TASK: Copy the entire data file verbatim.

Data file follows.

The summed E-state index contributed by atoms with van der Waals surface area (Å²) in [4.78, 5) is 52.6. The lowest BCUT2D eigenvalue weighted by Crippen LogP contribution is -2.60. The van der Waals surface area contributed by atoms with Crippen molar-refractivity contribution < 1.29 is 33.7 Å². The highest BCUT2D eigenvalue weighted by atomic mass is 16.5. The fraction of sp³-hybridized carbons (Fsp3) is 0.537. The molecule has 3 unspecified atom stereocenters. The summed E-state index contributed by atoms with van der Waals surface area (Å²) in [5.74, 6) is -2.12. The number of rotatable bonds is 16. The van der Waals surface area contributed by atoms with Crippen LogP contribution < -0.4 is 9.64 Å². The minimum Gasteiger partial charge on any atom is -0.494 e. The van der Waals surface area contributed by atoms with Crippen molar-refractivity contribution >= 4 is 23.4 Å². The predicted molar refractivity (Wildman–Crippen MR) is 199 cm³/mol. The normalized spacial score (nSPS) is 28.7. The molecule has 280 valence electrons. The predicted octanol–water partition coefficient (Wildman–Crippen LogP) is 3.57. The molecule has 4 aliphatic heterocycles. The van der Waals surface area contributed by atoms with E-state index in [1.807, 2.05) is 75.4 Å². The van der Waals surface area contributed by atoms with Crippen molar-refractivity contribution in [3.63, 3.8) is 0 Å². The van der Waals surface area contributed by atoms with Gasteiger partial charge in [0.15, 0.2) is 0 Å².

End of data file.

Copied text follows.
The summed E-state index contributed by atoms with van der Waals surface area (Å²) in [4.78, 5) is 52.6. The lowest BCUT2D eigenvalue weighted by Crippen LogP contribution is -2.60. The van der Waals surface area contributed by atoms with Crippen molar-refractivity contribution < 1.29 is 33.7 Å². The highest BCUT2D eigenvalue weighted by atomic mass is 16.5. The fraction of sp³-hybridized carbons (Fsp3) is 0.537. The molecule has 3 unspecified atom stereocenters. The summed E-state index contributed by atoms with van der Waals surface area (Å²) in [5.74, 6) is -2.12. The number of rotatable bonds is 16. The van der Waals surface area contributed by atoms with Crippen LogP contribution < -0.4 is 9.64 Å². The minimum Gasteiger partial charge on any atom is -0.494 e. The van der Waals surface area contributed by atoms with Crippen molar-refractivity contribution >= 4 is 23.4 Å². The predicted molar refractivity (Wildman–Crippen MR) is 199 cm³/mol. The normalized spacial score (nSPS) is 28.7. The molecule has 280 valence electrons. The predicted octanol–water partition coefficient (Wildman–Crippen LogP) is 3.57. The molecule has 4 aliphatic heterocycles. The van der Waals surface area contributed by atoms with E-state index in [1.807, 2.05) is 75.4 Å². The van der Waals surface area contributed by atoms with Crippen molar-refractivity contribution in [3.63, 3.8) is 0 Å². The van der Waals surface area contributed by atoms with Gasteiger partial charge in [0.15, 0.2) is 0 Å².